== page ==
Getting to Know Rocks

"We assended a steep high rockey part
of the Mountain high rocks and high pricipicies"

Basalt and Granites in Central Idaho

map the SW of Idaho consisting of basalt, the SE portion of granite, and the rest of other rocks

Based on data from the Idaho Department of Lands, Bureau of Mines and Geology, and United States Geological Survey, 1947.

Lewis and Clark and their men of the Corps of Discovery could not tell one rock from another. Very few people could in their day. None of those men had even the foggiest idea of the processes and events that shaped landscapes, put rocks where we now find them, and covered the rocks with soil. No one did in their time. Human knowledge of landscapes, rocks, soils, and geologic processes in general had not noticeably improved since the days of the Roman Empire. So it is no surprise that the journals of the Corps of Discovery do not inform us of the geologic fabric of the lands they crossed. However, our present knowledge, imperfect as it is, does inform our reading of their journals.

The received wisdom of the geographers of 200 years ago led Lewis and Clark to suppose that crossing the almost unknown western interior of North American would be a fairly simple matter. They set out expecting to follow the Missouri River west to its headwaters on a ridge that would resemble the long ridges of the Appalachians. They would cross the dividing ridge in a single portage, then descend the drainage on its western slope to the Pacific Ocean. They did not expect anything even remotely resembling the baffling maze of high mountains and broad valleys that comprise the northern Rocky Mountains.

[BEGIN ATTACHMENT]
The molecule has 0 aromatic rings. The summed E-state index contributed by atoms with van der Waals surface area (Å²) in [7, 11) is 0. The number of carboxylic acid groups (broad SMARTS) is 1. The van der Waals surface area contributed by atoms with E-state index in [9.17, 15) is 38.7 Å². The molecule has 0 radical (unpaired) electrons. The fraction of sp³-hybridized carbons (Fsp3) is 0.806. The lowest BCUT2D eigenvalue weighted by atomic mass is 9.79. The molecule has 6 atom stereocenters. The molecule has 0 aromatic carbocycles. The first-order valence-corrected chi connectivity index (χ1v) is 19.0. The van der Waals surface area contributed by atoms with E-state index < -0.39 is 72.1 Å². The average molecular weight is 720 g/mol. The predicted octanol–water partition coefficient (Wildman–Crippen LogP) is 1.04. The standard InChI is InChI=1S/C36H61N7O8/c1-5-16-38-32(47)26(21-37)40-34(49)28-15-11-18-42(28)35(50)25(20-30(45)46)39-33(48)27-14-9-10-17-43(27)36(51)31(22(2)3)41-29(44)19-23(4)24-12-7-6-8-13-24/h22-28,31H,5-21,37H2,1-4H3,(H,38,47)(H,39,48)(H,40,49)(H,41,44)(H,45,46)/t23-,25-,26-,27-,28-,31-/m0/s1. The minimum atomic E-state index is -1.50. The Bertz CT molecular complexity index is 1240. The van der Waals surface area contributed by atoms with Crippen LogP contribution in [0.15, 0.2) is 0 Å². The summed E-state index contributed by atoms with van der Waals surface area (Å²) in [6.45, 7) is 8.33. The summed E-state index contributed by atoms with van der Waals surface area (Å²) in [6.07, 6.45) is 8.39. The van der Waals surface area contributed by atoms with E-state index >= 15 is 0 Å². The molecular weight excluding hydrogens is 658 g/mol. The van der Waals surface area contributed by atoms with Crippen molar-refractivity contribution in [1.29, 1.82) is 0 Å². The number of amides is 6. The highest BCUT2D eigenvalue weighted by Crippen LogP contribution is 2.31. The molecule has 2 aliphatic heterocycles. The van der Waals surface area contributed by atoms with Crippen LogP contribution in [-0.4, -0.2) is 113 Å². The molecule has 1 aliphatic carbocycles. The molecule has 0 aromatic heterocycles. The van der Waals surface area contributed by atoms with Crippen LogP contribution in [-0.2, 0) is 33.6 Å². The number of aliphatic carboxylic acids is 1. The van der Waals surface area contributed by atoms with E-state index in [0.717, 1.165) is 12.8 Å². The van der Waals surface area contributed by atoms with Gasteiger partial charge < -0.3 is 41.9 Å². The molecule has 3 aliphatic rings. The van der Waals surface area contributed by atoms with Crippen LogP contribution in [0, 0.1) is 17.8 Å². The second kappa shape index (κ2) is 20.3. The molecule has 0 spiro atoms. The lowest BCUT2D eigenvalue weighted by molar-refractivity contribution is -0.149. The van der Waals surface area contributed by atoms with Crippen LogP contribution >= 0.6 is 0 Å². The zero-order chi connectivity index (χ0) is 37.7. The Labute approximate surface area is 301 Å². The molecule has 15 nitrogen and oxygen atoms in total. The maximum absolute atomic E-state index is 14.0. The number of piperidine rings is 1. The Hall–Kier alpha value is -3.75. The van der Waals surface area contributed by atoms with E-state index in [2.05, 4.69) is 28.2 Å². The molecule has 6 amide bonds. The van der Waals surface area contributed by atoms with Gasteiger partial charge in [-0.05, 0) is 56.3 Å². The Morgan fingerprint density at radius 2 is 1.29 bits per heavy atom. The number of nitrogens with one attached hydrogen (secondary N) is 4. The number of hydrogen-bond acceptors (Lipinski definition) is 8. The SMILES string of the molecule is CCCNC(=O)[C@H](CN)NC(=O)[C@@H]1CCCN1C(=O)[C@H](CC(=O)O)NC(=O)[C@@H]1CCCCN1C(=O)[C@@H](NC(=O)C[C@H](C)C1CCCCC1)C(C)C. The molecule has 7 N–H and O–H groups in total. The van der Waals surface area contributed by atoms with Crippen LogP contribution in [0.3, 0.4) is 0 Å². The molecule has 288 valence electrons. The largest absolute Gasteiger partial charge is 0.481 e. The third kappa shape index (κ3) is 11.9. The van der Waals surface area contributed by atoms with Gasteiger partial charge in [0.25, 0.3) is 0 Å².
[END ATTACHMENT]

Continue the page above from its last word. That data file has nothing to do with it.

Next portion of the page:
Lewis and Clark blundered their way around, through, and across the mountains of western Montana to a remote headwater of the Salmon River at Lemhi Pass. After a short trek along the Salmon River in Idaho, they crossed Lost Trail Pass back into Montana, and followed the Bitterroot River downstream to the mouth of Lolo Creek. Then they took an Indian trail up Lolo Creek and across the Bitterroot Mountains in a condition of steadily deepening misery. The mountains were higher and steeper than any they had ever seen, much less imagined. Trees so densely covered most of the land that they only rarely glimpsed the country ahead. And they nearly starved for lack of game. That was one of the hardest passages of a very tough journey. And what was the cause of their travail? Rocks!

The whole geological story of the Bitterroot Mountains is very long and complicated—and somewhat speculative—but we'll keep it short and stick to the simple facts.


Funded in part by a grant from the Idaho Governor's Lewis and Clark Trail Committee